Charged With Manslaughter In California?
What Is Manslaughter?
Under California law, manslaughter is the unlawful killing of another person without malice aforethought. There are three types of manslaughter:
Voluntary manslaughter means killing someone during a sudden quarrel or in the heat of passion. Voluntary manslaughter is different from murder because there is no deliberate, premeditated intent to kill. The prosecution must prove the following:
- The defendant was provoked;
- Because of that provocation, defendant acted under the influence of intense emotion that clouded their judgment; and
- The provocation would have caused a person of reasonable sensibilities to act irrationally under passion, not premeditation.
The intense emotion need not be any emotion in particular; it only needs to be one that makes a person act without sensible reflection on what they are doing. For the provocation element, if too much time passes between the provocation and the act, then the defendant was deemed to have “cooled off” and therefore is no longer under the influence of the intense emotions.
Example 1: A wife comes home to find her husband with another woman. The wife becomes enraged and runs to the bedroom closet, grabs a gun, and kills them both.
This is a classic example of murder in the heat of passion. This provocation clouded her judgment to such an intense degree that she killed her husband and the other woman. A prosecutor can easily charge the woman with voluntary manslaughter.
Example 2: Take the same scenario. But instead of going into the closet to get a gun, the wife goes out and buys a gun because she doesn’t have one. She comes back three hours later and shoots her husband, then goes to the woman’s house and shoots her too. This is not voluntary manslaughter because the wife had time to “cool down” and think things through.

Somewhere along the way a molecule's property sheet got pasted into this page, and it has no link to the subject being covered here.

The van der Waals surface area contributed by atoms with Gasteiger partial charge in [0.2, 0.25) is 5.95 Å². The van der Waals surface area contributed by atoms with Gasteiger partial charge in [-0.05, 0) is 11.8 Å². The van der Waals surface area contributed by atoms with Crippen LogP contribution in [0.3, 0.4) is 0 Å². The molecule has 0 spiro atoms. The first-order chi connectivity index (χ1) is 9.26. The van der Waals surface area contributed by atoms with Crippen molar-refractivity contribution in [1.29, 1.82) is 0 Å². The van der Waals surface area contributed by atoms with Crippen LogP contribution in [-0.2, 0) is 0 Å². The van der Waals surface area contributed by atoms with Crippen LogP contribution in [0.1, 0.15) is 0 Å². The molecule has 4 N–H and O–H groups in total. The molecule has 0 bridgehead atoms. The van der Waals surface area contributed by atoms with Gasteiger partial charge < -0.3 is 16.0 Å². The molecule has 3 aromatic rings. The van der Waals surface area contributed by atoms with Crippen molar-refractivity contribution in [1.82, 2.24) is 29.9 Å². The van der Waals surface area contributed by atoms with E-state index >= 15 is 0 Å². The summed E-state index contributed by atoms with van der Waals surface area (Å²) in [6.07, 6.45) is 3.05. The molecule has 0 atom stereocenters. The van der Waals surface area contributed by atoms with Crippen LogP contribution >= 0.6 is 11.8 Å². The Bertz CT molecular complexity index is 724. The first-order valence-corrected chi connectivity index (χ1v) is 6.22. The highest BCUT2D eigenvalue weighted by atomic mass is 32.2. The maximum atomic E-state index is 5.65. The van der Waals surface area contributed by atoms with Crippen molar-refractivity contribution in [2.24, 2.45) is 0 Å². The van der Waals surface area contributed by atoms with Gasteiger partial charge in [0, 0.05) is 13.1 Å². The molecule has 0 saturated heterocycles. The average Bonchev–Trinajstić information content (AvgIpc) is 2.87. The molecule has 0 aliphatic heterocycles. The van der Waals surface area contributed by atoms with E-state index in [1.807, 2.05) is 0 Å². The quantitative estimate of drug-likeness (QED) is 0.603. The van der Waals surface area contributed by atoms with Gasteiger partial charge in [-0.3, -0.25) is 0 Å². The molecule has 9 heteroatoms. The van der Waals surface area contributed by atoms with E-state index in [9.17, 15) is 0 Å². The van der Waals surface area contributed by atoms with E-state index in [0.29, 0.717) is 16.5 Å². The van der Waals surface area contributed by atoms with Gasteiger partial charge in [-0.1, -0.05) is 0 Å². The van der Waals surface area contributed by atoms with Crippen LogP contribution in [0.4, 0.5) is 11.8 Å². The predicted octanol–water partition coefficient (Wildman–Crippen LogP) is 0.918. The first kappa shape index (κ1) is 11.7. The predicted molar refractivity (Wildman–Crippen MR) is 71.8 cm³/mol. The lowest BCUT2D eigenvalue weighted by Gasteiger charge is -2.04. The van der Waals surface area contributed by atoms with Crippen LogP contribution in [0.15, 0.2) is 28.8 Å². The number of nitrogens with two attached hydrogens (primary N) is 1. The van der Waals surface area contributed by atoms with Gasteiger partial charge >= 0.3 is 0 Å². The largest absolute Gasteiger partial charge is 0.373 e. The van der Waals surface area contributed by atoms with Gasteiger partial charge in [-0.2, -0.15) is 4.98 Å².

In this case, a prosecutor would charge her with murder because the killing was not carried out under intense emotions that would cloud her judgment. The wife had plenty of time to think about what she was doing while she was buying the gun. And when she started thinking about and planning the killing, she was no longer provoked but forming an intent to murder her husband and the other woman.
Involuntary manslaughter refers to murder without the intent to kill or without the conscious disregard for human life. The prosecution must prove the following elements:
- The defendant committed a crime other than an inherently dangerous felony OR committed a lawful act that might produce death;
- The crime or act was committed with criminal negligence; and
- The defendant’s actions caused the death of someone else.
A defendant acts with criminal negligence when they act so recklessly that they create a high risk of death or bodily injury, and a reasonable person would have known that those actions would create that risk.
Vehicular manslaughter includes murder while driving a vehicle with gross negligence or unlawfully. There is no intent to kill with vehicular manslaughter. Here are some examples:
Example 1: A man is driving but starts rummaging through his briefcase, looking for a paper for work. He hits another car, killing the driver. It is clearly gross negligence for the man to take his eyes off the road when driving, so he would likely be charged with vehicular manslaughter.